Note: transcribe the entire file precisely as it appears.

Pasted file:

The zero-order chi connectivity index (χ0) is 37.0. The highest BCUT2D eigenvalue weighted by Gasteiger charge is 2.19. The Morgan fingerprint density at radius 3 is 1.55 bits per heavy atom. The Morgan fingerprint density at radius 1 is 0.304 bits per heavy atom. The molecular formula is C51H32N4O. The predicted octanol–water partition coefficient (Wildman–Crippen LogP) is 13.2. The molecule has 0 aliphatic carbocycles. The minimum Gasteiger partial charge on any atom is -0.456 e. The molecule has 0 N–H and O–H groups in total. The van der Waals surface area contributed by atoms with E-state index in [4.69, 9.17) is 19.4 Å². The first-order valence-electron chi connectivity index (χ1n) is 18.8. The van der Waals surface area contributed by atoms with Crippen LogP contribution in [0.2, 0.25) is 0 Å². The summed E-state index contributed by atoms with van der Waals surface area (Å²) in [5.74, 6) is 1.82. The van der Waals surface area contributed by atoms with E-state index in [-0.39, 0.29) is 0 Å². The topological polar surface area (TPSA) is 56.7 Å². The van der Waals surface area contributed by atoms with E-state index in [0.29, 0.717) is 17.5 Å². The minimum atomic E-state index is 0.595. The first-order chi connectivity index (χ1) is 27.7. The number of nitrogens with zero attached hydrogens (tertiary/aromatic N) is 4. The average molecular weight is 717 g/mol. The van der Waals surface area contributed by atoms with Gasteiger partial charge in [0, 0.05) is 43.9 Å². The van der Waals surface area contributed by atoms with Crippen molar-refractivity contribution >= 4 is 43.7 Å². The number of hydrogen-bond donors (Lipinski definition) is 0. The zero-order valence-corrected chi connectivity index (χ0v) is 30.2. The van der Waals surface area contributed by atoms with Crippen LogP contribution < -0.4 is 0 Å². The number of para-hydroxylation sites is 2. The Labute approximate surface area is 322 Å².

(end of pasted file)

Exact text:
The zero-order chi connectivity index (χ0) is 37.0. The highest BCUT2D eigenvalue weighted by Gasteiger charge is 2.19. The Morgan fingerprint density at radius 3 is 1.55 bits per heavy atom. The Morgan fingerprint density at radius 1 is 0.304 bits per heavy atom. The molecular formula is C51H32N4O. The predicted octanol–water partition coefficient (Wildman–Crippen LogP) is 13.2. The molecule has 0 aliphatic carbocycles. The minimum Gasteiger partial charge on any atom is -0.456 e. The molecule has 0 N–H and O–H groups in total. The van der Waals surface area contributed by atoms with E-state index in [4.69, 9.17) is 19.4 Å². The first-order valence-electron chi connectivity index (χ1n) is 18.8. The van der Waals surface area contributed by atoms with Crippen LogP contribution in [0.2, 0.25) is 0 Å². The summed E-state index contributed by atoms with van der Waals surface area (Å²) in [5.74, 6) is 1.82. The van der Waals surface area contributed by atoms with E-state index in [-0.39, 0.29) is 0 Å². The topological polar surface area (TPSA) is 56.7 Å². The van der Waals surface area contributed by atoms with E-state index in [0.29, 0.717) is 17.5 Å². The minimum atomic E-state index is 0.595. The first-order chi connectivity index (χ1) is 27.7. The number of nitrogens with zero attached hydrogens (tertiary/aromatic N) is 4. The average molecular weight is 717 g/mol. The van der Waals surface area contributed by atoms with Gasteiger partial charge in [0, 0.05) is 43.9 Å². The van der Waals surface area contributed by atoms with Crippen molar-refractivity contribution >= 4 is 43.7 Å². The number of hydrogen-bond donors (Lipinski definition) is 0. The zero-order valence-corrected chi connectivity index (χ0v) is 30.2. The van der Waals surface area contributed by atoms with Crippen LogP contribution < -0.4 is 0 Å². The number of para-hydroxylation sites is 2. The Labute approximate surface area is 322 Å².